Despite the headwinds facing the UK new car market, Vertu Motors (VTU:AIM) managed to trade in line with market expectations during an exceptionally difficult year ended 28 February 2019. So why then, are the lately unloved shares in reverse today, marked down 4.1% to 37p?
The negative catalysts appear to be management’s understandable caution on the outlook ahead of Brexit, as well as changes to the way manufacturers distribute parts which are expected to ‘reduce the group’s ongoing profitability by £0.8m’.
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The year just ended was tough for the industry and for copiously cash generative, property asset-backed Vertu, which floated on AIM in 2006 and has since grown organically and via acquisitions into the UK’s sixth biggest automotive retailer.
TAKING MARKET SHARE
Facing into a tough new car market, Vertu Motors’ material exposure to volume brands proved unhelpful and the company is also facing wage and property cost pressures.
Yet in the five months to 31 January, sales were slightly better than expected, with Vertu’s 6.8% slide in like-for-like new car volumes outperforming a 9.8% wider market reverse implying market share gains for the Gateshead-headquartered group.
According to the Society of Motor Manufacturers and Traders (SMMT), the UK new vehicle market recorded 2.37m registrations in the 12 months to 31 December 2018, a 6.8% decline on 2017 and the second year of decline from the 2016 peak of 2.69m. These market reductions were driven primarily by the impact of currency on the profitability of manufacturers importing vehicles into the UK and the introduction of new EU-wide emissions regulations (WLTP).
Encouragingly for Vertu however, its high margin after-sales business continues to act as a growth engine, while in a more difficult used car market the retailer’s deliberate tactic of taking market share drove like-for-like volumes 4.8% higher in the five-month period, albeit at the expense of margin.
On balance, Liberum Capital likes what it hears and even increases its full year 2019 pre-tax profit estimate by 1% to £21.9m, implying a 23% year-on-year decline.
FORD HIT IN FOCUS
Bears are seizing on the news that a change begun by Ford in the way that parts are distributed to retailers will reduce Vertu’s ongoing profits by £800,000.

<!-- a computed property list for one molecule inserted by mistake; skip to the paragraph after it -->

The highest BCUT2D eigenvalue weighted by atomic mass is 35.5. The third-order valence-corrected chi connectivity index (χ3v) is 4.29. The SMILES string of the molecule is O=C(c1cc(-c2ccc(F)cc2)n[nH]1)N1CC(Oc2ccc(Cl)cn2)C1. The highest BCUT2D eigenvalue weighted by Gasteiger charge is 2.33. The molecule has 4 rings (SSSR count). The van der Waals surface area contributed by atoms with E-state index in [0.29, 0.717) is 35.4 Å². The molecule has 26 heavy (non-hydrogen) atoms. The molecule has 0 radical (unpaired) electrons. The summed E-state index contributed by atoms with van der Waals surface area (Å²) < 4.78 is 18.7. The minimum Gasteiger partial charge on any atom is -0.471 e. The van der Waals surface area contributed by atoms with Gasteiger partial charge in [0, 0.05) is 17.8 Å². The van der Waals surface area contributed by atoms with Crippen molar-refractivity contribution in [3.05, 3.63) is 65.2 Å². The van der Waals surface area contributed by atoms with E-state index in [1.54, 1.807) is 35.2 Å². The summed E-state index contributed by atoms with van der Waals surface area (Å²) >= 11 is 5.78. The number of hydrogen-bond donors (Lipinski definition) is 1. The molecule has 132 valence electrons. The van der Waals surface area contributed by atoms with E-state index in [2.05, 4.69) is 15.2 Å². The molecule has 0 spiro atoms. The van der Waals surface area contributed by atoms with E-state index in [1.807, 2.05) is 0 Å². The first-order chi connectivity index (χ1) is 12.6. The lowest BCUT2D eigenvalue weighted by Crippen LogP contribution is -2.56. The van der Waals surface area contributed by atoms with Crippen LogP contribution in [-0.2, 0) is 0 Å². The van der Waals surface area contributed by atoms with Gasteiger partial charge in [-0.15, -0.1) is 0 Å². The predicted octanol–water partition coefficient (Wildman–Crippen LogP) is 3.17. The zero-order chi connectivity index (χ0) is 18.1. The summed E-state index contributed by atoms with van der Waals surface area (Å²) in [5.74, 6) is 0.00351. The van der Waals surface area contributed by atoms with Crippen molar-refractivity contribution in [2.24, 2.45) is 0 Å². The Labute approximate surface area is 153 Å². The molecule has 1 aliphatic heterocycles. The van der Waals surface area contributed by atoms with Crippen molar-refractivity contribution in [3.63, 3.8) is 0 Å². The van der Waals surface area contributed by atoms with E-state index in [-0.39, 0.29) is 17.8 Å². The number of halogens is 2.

Under the traditional method, Vertu would have held stock and borne employees costs. But under the new system retailers operate parts hubs on an agency basis where the stock risk and staff cost are borne by the likes of Ford, with Vertu receiving a fixed handling fee.
These changes are a way for car manufacturers to gain further control over parts distribution and capture more of the margin and it is possible that others will follow Ford down this route, but management’s discussions with partners suggest that there is unlikely to be any other change in full year 2020.
Savvy automotive retail operator Robert Forrester, CEO, is unsurprisingly cautious on the outlook given the uncertainty cast by Brexit and the ongoing global pressures car makers are facing.
The good news is Forrester insists his charge ‘continues to be very well positioned to take full advantage of tougher markets which will, as has been the case in previous sector downturns, provide opportunities.
‘We have a strong balance sheet, underpinned by a property-rich asset base with low levels of debt, a clear focus upon capital allocation and we have an outstanding and stable team.'
Interestingly, Liberum stresses that a benign Brexit outcome, ‘even if delayed, could provide a double benefit of stronger sterling and consumer demand. In all scenarios, we think that Vertu is one the best placed in the UK to consolidate the market (with assets from Pendragon (PDG) and Inchcape (INCH) potentially coming on to the market at some point). We maintain our thesis that OEM margin pressures will lead to faster network consolidation which will benefit those dealers with the best operating track records and strongest balance sheets’, of which Vertu is most certainly one.